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Running from Jumpers Knee

Running from Jumpers Knee

Patellar tendinopathy (also known as: patellar tendonitis, and tendonitis) is an overuse injury affecting the knee. The patella tendon is a short but very wide tendon that runs from the patella (kneecap) to the top of the tibia. It works with the muscles at the front of the thigh to extend the knee so it can perform physical acts like kicking, running, and jumping.  Due to these elements, the patellar tendon has to absorb a lot of this loading and as a result is prone to injury in runners and jumpers. Unlike many running injuries, patellar tendonitis is somewhat more common in men than in women.

The stress on the patellar tendon results in small tears, which the body attempts to repair, but as the injury multiplies, it causes pain from inflammation and weakening of the tendon. When this tendon damage persists for more than a few weeks, it is called, “tendinopathy”.

Initial symptoms of patellar tendonitis can be:

  • Anterior knee pain over the patella tendon
  • Pain increased from jumping, landing or running activity, and on occasion prolonged sitting
  • Onset of pain can be gradual and commonly relates to an increase in sports activities
  • Localised tenderness over the patella tendon
  • The tendon feeling stiff, mostly first thing in the morning
  • The affected tendon may appear thickened in comparison to the unaffected side

Typically, tendon injuries occur in three areas:

  • Musculotendinous junction (where the tendon joins the muscle)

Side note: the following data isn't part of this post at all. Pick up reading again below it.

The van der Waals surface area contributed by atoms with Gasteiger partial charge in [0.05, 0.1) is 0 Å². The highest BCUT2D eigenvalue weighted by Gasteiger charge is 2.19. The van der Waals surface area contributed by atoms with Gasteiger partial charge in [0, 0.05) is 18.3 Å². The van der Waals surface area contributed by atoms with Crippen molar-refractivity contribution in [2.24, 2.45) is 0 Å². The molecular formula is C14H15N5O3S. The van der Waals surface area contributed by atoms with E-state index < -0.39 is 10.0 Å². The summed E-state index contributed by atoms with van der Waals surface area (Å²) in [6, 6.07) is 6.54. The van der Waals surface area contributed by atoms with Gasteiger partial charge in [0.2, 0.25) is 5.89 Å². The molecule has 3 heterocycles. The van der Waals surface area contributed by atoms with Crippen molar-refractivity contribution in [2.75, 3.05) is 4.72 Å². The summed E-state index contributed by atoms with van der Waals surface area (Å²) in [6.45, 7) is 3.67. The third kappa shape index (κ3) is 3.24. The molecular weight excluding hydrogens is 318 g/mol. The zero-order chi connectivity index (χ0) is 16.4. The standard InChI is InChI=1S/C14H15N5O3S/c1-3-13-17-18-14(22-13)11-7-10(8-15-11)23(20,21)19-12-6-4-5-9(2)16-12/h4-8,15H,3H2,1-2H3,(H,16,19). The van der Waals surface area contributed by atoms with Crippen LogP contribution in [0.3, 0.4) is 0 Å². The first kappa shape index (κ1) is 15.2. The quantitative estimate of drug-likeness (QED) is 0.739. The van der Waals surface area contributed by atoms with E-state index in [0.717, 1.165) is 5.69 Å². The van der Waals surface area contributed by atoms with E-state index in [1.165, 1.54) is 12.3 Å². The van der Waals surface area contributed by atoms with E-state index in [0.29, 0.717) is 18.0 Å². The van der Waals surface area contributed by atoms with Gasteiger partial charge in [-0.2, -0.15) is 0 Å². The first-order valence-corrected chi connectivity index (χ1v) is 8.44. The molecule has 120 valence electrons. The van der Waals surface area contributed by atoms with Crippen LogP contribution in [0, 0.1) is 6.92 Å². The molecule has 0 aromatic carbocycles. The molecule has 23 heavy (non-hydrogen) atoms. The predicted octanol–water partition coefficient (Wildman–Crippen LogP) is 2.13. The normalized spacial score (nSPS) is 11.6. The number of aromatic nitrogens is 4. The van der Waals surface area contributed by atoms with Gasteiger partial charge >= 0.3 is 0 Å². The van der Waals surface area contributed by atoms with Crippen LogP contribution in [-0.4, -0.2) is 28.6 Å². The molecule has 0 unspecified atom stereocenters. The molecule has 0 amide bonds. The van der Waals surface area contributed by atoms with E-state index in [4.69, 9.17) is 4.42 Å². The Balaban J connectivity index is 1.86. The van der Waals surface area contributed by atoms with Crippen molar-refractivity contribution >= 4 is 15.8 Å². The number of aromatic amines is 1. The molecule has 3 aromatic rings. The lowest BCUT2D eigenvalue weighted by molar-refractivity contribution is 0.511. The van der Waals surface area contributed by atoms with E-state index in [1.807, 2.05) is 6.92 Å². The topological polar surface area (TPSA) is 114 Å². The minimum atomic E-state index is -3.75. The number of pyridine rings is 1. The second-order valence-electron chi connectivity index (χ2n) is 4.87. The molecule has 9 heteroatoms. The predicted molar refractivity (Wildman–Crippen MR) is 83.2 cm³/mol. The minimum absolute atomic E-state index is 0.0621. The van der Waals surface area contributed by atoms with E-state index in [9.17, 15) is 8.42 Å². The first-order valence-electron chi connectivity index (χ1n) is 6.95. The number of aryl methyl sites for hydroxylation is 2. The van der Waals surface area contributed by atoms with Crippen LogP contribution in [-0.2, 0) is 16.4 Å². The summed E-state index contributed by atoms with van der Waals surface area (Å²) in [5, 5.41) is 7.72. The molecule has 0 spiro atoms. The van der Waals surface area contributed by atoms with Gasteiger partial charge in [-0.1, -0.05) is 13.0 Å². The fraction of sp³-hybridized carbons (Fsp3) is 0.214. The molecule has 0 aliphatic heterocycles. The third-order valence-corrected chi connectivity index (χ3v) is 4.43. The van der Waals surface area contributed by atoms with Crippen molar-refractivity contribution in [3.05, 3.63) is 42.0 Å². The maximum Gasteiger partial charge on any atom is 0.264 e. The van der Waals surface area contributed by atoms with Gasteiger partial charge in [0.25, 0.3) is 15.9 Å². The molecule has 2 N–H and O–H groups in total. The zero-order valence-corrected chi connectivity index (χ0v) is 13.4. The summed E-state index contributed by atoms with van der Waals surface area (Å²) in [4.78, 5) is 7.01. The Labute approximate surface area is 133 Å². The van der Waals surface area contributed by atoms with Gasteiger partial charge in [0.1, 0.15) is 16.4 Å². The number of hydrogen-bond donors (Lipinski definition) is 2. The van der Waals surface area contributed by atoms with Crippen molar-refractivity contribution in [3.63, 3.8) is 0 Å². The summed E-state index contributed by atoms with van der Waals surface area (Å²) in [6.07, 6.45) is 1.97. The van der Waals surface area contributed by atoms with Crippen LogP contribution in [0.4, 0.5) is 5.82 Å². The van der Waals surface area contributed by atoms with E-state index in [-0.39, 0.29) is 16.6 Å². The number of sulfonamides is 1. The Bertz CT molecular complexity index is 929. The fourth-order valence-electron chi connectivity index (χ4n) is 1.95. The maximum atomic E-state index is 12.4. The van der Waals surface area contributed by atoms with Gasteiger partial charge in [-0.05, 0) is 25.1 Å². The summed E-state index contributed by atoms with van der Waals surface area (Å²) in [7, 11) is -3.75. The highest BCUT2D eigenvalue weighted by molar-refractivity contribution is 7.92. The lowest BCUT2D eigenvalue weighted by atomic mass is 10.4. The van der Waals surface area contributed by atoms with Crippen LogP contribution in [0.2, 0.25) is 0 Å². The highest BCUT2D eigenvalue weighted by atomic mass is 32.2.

• Mid-tendon (non-insertional tendinopathy)
  • Tendon insertion (eg. Into the bone)

If you try to work through your pain, ignoring your body’s warning signs, you could cause increasingly larger tears in the patellar tendon.
Knee pain and reduced function can persist if the problem is not addressed , which can progress to more serious patellar tendinopathy.

Treatment of this condition has two objectives: to reduce inflammation and to allow the tendon to heal. Rest is a must when the knee is painful and swollen. Avoid stair climbing and jumping sports. Keep your knee straight while sitting, and avoid squatting.

Icing the knee for twenty minutes two to three times a day is recommended, especially after any sporting activities. Exercises can also be used to stretch and balance the thigh muscles.

It is advisable however, to contact a physical therapist & approach proper physical therapy before you attempt any of these remedies, to avoid any further damage.

Happy Healing!

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